Tufts Marathon Team runs in 120th Boston Marathon, operates under new contract

A Tufts Marathon Team runner Stacey Lancaster hugs Coach Donald Megerle after the finish of the 2016 Boston Marathon on April 18. Sofie Hecht / The Tufts Daily

25 members of the Tufts Marathon Team (TMT) participated yesterday in the 120th Boston Marathon, running in spots allotted by John Hancock Financial Services, the marathon’s principal sponsor.

The team ran to raise funds for the nutrition, medical and fitness programs at Tufts, including Friedman School of Nutrition Science and Policy research on childhood obesity, according to the TMT’s fundraising site. At press time, the team had raised $91,505.

The Tufts team had raised over $470,000 during its 2015 marathon season, and has raised more than $5,028,309 since the team was created in 2003, according to the fundraising website.

Following the 2015 Boston Marathon, however, there was concern that the TMT would cease to exist after the expiration of the university’s twelve-year agreement contract with John Hancock for runner bibs, according to TMT coach Don Megerle. He explained that prospects for a renewal of the contract looked grim in contrast to the team’s flourishing membership of past years, with numbers reaching one hundred to two hundred runners.

Megerle explained that after last year’s Boston Marathon, Dariush Mozaffarian, Dean of Tufts’ Friedman School of Nutrition and co-captain of the team Eric Johnson managed to negotiate a new five-year contract with John Hancock, in order to provide a smaller sum of bib numbers for the team.

Johnson, who serves as senior vice president for University Advancement, explained that the new contract guarantees an increasing number of running spots in the coming years, starting with 25 runners this year.

“Tufts and the Friedman School of Nutrition have just entered a new agreement with John Hancock that will allow our team to grow to 35 runners next year and 50 in 2018,” he said, noting that the team will be capped at 50 runners for three years until the five-year contract expires, and that new terms may be up for negotiation.

According to Johnson, who is tasked with maintaining the team and advising the runners, these guaranteed numbers for the marathon team have important implications.

“Guaranteed entries allow runners who have not run a qualifying time to participate in the race if they agree to raise funds for charity,”  he said.

Johnson explained that guaranteed bid numbers have some preliminary requirements.

“[I’m trying to ensure we] raise as much money as possible to make sure our team meets the overall fund raising requirement for retaining our guaranteed entries,” he said. “While we ask our students to raise $1,500, we need to average significantly more than that to continue to qualify for the charity guaranteed entries. Most of the charities who receive entries for the Boston Marathon average $10,000 raised per runner.”

Runners come from a large pool of interested applicants, from the group of people who train with the TMT to over three hundred people who do not run with the TMT but signed up in the bib lottery this past fall, Megerle explained.

Former University President Larry Bacow brokered the expired deal with the retired chairman of the board of John Hancock, David D’Alessandro, Megerle explained. A ten-year contract was created where Tufts would get two hundred bib numbers from the Boston Athletic Association to run in the Boston Marathon as a charity team, he said.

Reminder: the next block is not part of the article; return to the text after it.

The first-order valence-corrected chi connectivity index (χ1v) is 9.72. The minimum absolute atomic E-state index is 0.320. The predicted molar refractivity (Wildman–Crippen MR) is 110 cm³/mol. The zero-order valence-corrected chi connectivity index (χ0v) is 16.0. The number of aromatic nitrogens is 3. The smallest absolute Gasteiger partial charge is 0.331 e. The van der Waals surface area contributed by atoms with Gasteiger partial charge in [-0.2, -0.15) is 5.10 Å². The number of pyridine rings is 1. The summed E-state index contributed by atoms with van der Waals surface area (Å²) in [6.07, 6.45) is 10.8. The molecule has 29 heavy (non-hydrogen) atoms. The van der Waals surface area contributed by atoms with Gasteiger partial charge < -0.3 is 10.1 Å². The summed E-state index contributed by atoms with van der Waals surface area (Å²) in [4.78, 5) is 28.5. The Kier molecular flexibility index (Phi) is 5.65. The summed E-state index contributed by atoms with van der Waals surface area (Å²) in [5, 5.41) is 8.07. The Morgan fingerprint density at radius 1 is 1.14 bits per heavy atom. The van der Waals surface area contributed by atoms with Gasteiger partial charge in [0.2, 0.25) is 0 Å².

In order to be a charity team, the runners need to raise funds in return for the opportunity to run in the marathon. For the TMT, these funds are used to support research in the area of nutrition and the development of new educational programs, Johnson said.

However, after eight years the contract was altered to cover twelve years, with the last four years having only one hundred members a year rather than two years with two hundred numbers, Megerle said, leading to concerns about the team’s chances of a contract renewal in the future.

“We were so used to having these large contingents of runners… With a hundred you can get a lot of alumni, you can get a lot of seniors, a lot of Fletcher kids, medical, dental, Friedman School, the Cumming School,” Megerle said.

Student team members have seen the effects of the negotiations in various ways.

TMT member Mauri Honickman explained that the team has not been tremendously impacted by the new contract.

“People have still found ways to run the Boston Marathon through other charities or run the Providence Marathon in a couple weeks from now,” Honickman, a senior, said. “Coach Don [Megerle] said anyone else who doesn’t get [a bib] can run Providence and he’ll support them in the same way he does the Boston Marathon runners, so I haven’t noticed any difference.”

Another TMT member, Eitan Scheinthal, also noted that the number of spots did not deter participation from first-years and sophomores.

“The number of spots that were allocated to the Tufts faculty, alumni, graduates and undergraduates were [lower],” Scheinthal, a senior said. “I don’t think that that’s necessarily a [deterrent]. We still have a large underclassman showing.”

 TMT member Shoshana Weiner explained that while most of the changes have been negotiated behind the scenes, they are naturally ongoing as the university continues to negotiate its terms, and as the marathon itself experiences changes.

“Ever since my freshman year after the bombings the wall of total runners in the Boston Marathon has changed and evolved,” Weiner, a senior, said. “It has gotten smaller…But it’s been continually changing each year based on the situation.”

For photo coverage of the event please visit the Tufts Daily’s photography blog Picture Tufts: http://picturetufts.tuftsdaily.com/2016/04/19/boston-marathon-2016/